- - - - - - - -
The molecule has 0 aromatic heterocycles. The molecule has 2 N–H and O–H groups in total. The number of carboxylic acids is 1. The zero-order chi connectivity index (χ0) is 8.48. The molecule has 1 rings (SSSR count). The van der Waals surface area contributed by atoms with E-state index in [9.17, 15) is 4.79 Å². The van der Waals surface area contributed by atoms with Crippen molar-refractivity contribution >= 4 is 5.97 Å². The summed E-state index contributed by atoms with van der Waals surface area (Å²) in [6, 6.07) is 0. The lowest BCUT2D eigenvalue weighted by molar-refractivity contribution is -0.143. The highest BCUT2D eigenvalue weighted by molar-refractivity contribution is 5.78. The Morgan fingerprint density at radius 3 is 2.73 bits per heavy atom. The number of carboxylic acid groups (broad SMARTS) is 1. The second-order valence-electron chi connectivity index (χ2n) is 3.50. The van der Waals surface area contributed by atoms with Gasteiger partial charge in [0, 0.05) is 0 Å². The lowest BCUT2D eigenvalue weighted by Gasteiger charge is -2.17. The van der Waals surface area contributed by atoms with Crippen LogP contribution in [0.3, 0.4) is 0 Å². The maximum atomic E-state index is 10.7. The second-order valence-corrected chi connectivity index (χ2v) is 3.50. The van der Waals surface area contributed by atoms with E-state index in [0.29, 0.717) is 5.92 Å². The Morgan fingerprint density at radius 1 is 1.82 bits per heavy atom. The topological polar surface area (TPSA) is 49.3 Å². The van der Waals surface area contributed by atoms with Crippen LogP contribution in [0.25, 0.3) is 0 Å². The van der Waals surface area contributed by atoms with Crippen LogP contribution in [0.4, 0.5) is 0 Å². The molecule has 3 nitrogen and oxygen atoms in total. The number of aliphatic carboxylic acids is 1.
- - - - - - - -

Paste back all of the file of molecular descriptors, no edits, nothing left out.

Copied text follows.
The molecule has 0 aromatic heterocycles. The molecule has 2 N–H and O–H groups in total. The number of carboxylic acids is 1. The zero-order chi connectivity index (χ0) is 8.48. The molecule has 1 rings (SSSR count). The van der Waals surface area contributed by atoms with E-state index in [9.17, 15) is 4.79 Å². The van der Waals surface area contributed by atoms with Crippen molar-refractivity contribution >= 4 is 5.97 Å². The summed E-state index contributed by atoms with van der Waals surface area (Å²) in [6, 6.07) is 0. The lowest BCUT2D eigenvalue weighted by molar-refractivity contribution is -0.143. The highest BCUT2D eigenvalue weighted by molar-refractivity contribution is 5.78. The Morgan fingerprint density at radius 3 is 2.73 bits per heavy atom. The number of carboxylic acid groups (broad SMARTS) is 1. The second-order valence-electron chi connectivity index (χ2n) is 3.50. The van der Waals surface area contributed by atoms with Gasteiger partial charge in [0, 0.05) is 0 Å². The lowest BCUT2D eigenvalue weighted by Gasteiger charge is -2.17. The van der Waals surface area contributed by atoms with Crippen LogP contribution in [0.3, 0.4) is 0 Å². The maximum atomic E-state index is 10.7. The second-order valence-corrected chi connectivity index (χ2v) is 3.50. The van der Waals surface area contributed by atoms with E-state index in [0.29, 0.717) is 5.92 Å². The Morgan fingerprint density at radius 1 is 1.82 bits per heavy atom. The topological polar surface area (TPSA) is 49.3 Å². The van der Waals surface area contributed by atoms with Crippen LogP contribution in [0.25, 0.3) is 0 Å². The van der Waals surface area contributed by atoms with Crippen LogP contribution in [0.4, 0.5) is 0 Å². The molecule has 3 nitrogen and oxygen atoms in total. The number of aliphatic carboxylic acids is 1.